Single character greater than or equal symbol is $c(8805), so:

set text=$replace(text,">=",$c(8805))

Try and let us know.


You can change the port from 57772 to 80 in System Managment Portal: System Administrtion -> Configuration -> Additional Settings -> Startup -> WebServerPort

Or cache.cpf configurtion file:

WebServerPort=57772  to WebServerPort=80

Better, proper and suggested solution: install a properly configured web server using port 80, don't use the little web server installed by Ensemble.


Exactly for that situation I use:

If ##class(Ens.Job).ShouldBeQuiescent() || ##class(Ens.Job).ShouldTerminate() {
    ; do your closing housekeeping or...whatever..

In your case maybe only ShouldTerminate() would be sufficient.


I haven't seen a database corruption for many years, I literally forgot the last time I saw it, it may be 15+ years or more. And in the past (last millennium) I've seen and dealt db corruption.

Out of curiosity, what are the symptoms or your corruption? How did it happened?

I don't think alerts are stored in any file, they are stored in the Interoperability Event Log accessible from System Management Portal or via SQL using Ens_Util.Log table alerts have Type=6/Alert

Try enabling the log in the Java Gateway. In Management Portal:

System Administration > Configuration > Connectivity > External Language Servers > Edit External Language Server

Edit the "%Java Server" (you may need to stop it, if started) and in Advanced Settings specify a Log File.

Then reproduce the problem and check the log file.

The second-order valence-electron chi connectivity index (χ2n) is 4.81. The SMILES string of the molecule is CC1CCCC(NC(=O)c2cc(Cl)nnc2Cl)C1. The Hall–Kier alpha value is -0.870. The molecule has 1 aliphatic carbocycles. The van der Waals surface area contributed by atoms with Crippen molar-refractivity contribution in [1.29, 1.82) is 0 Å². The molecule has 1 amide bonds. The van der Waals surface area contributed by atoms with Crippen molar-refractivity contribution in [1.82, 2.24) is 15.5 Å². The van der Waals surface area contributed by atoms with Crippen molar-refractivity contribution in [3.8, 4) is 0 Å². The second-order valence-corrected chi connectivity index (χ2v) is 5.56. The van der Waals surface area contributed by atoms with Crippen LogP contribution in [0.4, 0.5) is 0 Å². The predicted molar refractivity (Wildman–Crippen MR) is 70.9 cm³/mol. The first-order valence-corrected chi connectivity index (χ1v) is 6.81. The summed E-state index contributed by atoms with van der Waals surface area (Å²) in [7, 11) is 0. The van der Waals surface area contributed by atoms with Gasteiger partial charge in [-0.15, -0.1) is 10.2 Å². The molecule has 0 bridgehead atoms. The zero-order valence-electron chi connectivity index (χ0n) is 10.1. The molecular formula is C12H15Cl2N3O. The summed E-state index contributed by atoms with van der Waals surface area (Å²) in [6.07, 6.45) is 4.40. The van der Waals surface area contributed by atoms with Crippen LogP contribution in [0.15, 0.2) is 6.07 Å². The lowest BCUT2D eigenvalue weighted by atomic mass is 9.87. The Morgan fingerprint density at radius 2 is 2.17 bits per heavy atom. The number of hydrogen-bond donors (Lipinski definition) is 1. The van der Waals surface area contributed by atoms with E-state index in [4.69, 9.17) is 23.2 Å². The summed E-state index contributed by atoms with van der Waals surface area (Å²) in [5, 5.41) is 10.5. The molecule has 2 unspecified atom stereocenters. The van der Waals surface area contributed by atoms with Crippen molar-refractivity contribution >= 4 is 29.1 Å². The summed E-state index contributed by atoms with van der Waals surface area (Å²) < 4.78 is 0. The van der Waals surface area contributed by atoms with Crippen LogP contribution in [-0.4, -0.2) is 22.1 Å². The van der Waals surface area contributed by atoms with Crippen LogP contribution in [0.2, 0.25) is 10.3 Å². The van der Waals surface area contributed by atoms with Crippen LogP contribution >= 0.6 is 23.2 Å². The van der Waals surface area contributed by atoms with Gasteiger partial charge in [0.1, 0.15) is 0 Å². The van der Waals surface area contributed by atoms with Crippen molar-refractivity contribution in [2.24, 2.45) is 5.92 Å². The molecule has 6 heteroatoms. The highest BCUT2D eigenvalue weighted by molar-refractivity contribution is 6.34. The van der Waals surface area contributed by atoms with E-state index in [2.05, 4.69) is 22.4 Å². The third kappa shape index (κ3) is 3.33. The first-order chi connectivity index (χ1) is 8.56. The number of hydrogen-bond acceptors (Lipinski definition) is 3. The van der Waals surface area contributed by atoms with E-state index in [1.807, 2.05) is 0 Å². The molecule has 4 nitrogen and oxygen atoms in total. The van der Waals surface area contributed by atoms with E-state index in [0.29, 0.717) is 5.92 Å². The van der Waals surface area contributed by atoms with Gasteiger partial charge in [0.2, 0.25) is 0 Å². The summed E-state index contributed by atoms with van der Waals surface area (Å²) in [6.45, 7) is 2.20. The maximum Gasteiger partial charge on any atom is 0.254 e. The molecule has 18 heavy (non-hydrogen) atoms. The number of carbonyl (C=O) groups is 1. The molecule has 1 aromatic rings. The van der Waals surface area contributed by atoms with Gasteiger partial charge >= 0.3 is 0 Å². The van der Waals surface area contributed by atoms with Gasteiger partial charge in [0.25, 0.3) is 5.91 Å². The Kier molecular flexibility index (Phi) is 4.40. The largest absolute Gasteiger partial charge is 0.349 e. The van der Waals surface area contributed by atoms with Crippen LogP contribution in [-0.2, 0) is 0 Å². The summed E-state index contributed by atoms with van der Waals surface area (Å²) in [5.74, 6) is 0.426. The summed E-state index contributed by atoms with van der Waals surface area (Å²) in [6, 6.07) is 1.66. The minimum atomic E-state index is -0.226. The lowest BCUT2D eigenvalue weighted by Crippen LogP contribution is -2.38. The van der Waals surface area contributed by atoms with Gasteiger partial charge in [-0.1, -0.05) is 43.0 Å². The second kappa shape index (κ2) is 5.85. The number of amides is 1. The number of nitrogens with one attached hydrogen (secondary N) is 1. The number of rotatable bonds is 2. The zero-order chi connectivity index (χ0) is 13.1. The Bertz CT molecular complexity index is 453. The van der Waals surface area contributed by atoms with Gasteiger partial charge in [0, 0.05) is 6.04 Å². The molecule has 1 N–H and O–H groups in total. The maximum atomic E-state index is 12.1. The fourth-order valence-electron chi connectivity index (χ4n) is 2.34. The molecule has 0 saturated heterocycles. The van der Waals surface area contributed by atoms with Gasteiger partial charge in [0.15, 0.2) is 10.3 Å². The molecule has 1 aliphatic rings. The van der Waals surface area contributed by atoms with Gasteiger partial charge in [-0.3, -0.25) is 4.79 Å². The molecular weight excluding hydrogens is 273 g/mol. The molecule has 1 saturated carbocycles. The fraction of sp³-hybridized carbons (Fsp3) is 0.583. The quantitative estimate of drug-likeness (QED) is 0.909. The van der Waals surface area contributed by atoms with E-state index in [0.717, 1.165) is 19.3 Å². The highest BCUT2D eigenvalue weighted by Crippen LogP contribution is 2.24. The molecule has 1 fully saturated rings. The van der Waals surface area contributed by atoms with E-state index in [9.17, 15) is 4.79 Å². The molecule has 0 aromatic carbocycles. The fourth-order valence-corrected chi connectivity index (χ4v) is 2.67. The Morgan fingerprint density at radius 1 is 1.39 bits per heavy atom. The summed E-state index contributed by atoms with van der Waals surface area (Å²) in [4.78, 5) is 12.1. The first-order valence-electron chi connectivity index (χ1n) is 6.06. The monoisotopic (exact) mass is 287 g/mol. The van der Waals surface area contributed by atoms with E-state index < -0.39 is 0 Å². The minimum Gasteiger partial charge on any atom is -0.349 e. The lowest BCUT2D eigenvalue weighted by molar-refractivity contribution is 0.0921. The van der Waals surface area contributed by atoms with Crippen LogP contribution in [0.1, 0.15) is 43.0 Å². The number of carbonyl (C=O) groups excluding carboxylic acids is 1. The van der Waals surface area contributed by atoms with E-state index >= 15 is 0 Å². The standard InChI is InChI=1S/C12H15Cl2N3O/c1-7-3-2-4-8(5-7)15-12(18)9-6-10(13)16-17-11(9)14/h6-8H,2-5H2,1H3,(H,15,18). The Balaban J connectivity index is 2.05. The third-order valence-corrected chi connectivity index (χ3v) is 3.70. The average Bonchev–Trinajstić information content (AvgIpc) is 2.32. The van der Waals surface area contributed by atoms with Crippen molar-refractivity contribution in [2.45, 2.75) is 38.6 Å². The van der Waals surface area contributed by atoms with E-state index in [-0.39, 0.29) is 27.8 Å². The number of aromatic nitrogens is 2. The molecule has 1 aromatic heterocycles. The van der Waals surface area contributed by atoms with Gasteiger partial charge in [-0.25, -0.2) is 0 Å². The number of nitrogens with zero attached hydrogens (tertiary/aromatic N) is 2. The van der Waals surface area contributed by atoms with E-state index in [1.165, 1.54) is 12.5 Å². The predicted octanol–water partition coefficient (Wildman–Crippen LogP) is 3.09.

The log file (in some case) can grow significantly, you may want to disable it when done.


Frankly I cannot see any advantage in using the sample you posted, it makes things more complicated with no advantage and no, it's not faster than just use a plain simple property.

There are cases when those "tricks" (calculated properties, Set/Get methods) can be useful, but that's not the case of the code in your sample.

Regarding VALUELIST, it makes it easy and simple to define a (typically small) set of valid values for a property, then, if necessary, you can optionally provide a "user friendly" representation of those value. If you don't find it useful or don't need it, well....don't use it.


The solution in simple....if you know it:

 do addressArray.%set(0, home)
 do addressArray.%set(1, home2)  set person ="remote.test.Person")
 do person.setAddressArray(addressArray)
 set addressArray2=person.getAddressArray()
 for i=0:1:1 {
      set addr = addressArray2.%get(i)

In addition to %set() and %get() method for arrays there are also %setall(), %getall() methods.

Hopefully these methods will be documented sometime in the future.


I don't think you can add SqlProc at class level, but you can modify the class definition programmatically.

Look at the class %Dictionary.MethodDefinition and the property SqlProc, if you set it to 1 is the same as adding [SqlProc] to the method.

%Dictionary.MethodDefinition is a child class of %Dictionary.ClassDefinition.

Of course I advise you to test it in a temporary system/namespace before...

Hope it helps,